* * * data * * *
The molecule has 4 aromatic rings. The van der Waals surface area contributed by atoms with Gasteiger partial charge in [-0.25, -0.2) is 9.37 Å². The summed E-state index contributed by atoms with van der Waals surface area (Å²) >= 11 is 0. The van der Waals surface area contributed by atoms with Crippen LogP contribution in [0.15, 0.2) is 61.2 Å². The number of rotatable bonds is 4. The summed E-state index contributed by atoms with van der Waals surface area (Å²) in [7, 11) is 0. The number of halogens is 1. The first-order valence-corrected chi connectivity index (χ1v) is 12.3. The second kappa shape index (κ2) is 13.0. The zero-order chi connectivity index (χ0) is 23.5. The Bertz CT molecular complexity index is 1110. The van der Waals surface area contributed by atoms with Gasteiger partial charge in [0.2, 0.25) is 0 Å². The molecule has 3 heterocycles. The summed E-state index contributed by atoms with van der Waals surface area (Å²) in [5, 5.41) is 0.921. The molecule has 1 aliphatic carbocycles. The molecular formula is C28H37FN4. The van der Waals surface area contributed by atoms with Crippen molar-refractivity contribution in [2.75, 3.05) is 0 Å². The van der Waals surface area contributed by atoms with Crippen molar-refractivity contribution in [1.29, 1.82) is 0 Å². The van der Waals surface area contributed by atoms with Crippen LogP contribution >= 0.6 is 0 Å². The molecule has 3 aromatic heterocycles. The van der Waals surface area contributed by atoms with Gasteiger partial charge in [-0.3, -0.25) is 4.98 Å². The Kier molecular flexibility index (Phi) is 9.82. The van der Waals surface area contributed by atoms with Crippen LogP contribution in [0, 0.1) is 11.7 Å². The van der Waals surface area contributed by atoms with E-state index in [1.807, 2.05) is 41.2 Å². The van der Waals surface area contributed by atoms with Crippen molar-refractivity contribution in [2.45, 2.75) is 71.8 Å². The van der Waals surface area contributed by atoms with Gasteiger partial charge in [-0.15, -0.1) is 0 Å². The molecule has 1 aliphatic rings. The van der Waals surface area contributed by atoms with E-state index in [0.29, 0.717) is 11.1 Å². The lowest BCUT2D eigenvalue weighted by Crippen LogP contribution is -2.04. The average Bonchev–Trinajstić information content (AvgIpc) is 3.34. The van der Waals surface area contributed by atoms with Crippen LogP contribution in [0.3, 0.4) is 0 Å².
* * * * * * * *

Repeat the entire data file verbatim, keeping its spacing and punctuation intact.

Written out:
The molecule has 4 aromatic rings. The van der Waals surface area contributed by atoms with Gasteiger partial charge in [-0.25, -0.2) is 9.37 Å². The summed E-state index contributed by atoms with van der Waals surface area (Å²) >= 11 is 0. The van der Waals surface area contributed by atoms with Crippen LogP contribution in [0.15, 0.2) is 61.2 Å². The number of rotatable bonds is 4. The summed E-state index contributed by atoms with van der Waals surface area (Å²) in [7, 11) is 0. The number of halogens is 1. The first-order valence-corrected chi connectivity index (χ1v) is 12.3. The second kappa shape index (κ2) is 13.0. The zero-order chi connectivity index (χ0) is 23.5. The Bertz CT molecular complexity index is 1110. The van der Waals surface area contributed by atoms with Gasteiger partial charge in [0.2, 0.25) is 0 Å². The molecule has 3 heterocycles. The summed E-state index contributed by atoms with van der Waals surface area (Å²) in [5, 5.41) is 0.921. The molecule has 1 aliphatic carbocycles. The molecular formula is C28H37FN4. The van der Waals surface area contributed by atoms with Crippen molar-refractivity contribution in [2.75, 3.05) is 0 Å². The van der Waals surface area contributed by atoms with Crippen molar-refractivity contribution in [1.29, 1.82) is 0 Å². The van der Waals surface area contributed by atoms with Crippen LogP contribution >= 0.6 is 0 Å². The molecule has 3 aromatic heterocycles. The van der Waals surface area contributed by atoms with Gasteiger partial charge in [-0.3, -0.25) is 4.98 Å². The Kier molecular flexibility index (Phi) is 9.82. The van der Waals surface area contributed by atoms with Crippen LogP contribution in [0, 0.1) is 11.7 Å². The van der Waals surface area contributed by atoms with E-state index in [1.807, 2.05) is 41.2 Å². The van der Waals surface area contributed by atoms with Crippen molar-refractivity contribution in [2.45, 2.75) is 71.8 Å². The van der Waals surface area contributed by atoms with Gasteiger partial charge in [-0.15, -0.1) is 0 Å². The molecule has 1 aliphatic rings. The van der Waals surface area contributed by atoms with E-state index in [0.29, 0.717) is 11.1 Å². The lowest BCUT2D eigenvalue weighted by Crippen LogP contribution is -2.04. The average Bonchev–Trinajstić information content (AvgIpc) is 3.34. The van der Waals surface area contributed by atoms with Crippen LogP contribution in [0.3, 0.4) is 0 Å².